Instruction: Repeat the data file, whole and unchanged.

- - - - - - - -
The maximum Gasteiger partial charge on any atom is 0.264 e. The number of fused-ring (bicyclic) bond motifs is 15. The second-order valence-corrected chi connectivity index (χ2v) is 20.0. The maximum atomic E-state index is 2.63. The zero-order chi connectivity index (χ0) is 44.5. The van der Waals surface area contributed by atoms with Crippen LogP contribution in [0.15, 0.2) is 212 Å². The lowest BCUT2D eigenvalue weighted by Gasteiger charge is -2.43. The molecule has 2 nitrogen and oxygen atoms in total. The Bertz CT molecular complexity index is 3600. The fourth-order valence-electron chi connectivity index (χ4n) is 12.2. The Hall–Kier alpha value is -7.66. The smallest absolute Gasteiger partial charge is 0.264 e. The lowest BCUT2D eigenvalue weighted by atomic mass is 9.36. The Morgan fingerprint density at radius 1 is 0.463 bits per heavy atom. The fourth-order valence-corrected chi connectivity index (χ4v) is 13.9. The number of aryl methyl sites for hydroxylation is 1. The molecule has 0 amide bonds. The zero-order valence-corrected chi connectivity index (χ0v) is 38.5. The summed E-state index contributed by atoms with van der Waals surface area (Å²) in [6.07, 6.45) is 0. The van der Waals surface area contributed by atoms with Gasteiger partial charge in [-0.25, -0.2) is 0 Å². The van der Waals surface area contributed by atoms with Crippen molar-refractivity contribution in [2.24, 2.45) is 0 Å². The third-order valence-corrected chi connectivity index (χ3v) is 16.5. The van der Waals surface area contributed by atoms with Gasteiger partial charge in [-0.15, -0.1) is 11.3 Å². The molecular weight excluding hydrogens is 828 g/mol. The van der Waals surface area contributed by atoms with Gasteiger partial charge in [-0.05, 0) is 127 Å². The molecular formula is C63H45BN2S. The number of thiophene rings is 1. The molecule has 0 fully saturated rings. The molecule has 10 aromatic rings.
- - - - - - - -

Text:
The maximum Gasteiger partial charge on any atom is 0.264 e. The number of fused-ring (bicyclic) bond motifs is 15. The second-order valence-corrected chi connectivity index (χ2v) is 20.0. The maximum atomic E-state index is 2.63. The zero-order chi connectivity index (χ0) is 44.5. The van der Waals surface area contributed by atoms with Crippen LogP contribution in [0.15, 0.2) is 212 Å². The lowest BCUT2D eigenvalue weighted by Gasteiger charge is -2.43. The molecule has 2 nitrogen and oxygen atoms in total. The Bertz CT molecular complexity index is 3600. The fourth-order valence-electron chi connectivity index (χ4n) is 12.2. The Hall–Kier alpha value is -7.66. The smallest absolute Gasteiger partial charge is 0.264 e. The lowest BCUT2D eigenvalue weighted by atomic mass is 9.36. The Morgan fingerprint density at radius 1 is 0.463 bits per heavy atom. The fourth-order valence-corrected chi connectivity index (χ4v) is 13.9. The number of aryl methyl sites for hydroxylation is 1. The molecule has 0 amide bonds. The zero-order valence-corrected chi connectivity index (χ0v) is 38.5. The summed E-state index contributed by atoms with van der Waals surface area (Å²) in [6.07, 6.45) is 0. The van der Waals surface area contributed by atoms with Gasteiger partial charge in [-0.25, -0.2) is 0 Å². The van der Waals surface area contributed by atoms with Crippen molar-refractivity contribution in [2.24, 2.45) is 0 Å². The third-order valence-corrected chi connectivity index (χ3v) is 16.5. The van der Waals surface area contributed by atoms with Gasteiger partial charge in [-0.15, -0.1) is 11.3 Å². The molecular weight excluding hydrogens is 828 g/mol. The van der Waals surface area contributed by atoms with Gasteiger partial charge in [-0.05, 0) is 127 Å². The molecular formula is C63H45BN2S. The number of thiophene rings is 1. The molecule has 0 fully saturated rings. The molecule has 10 aromatic rings.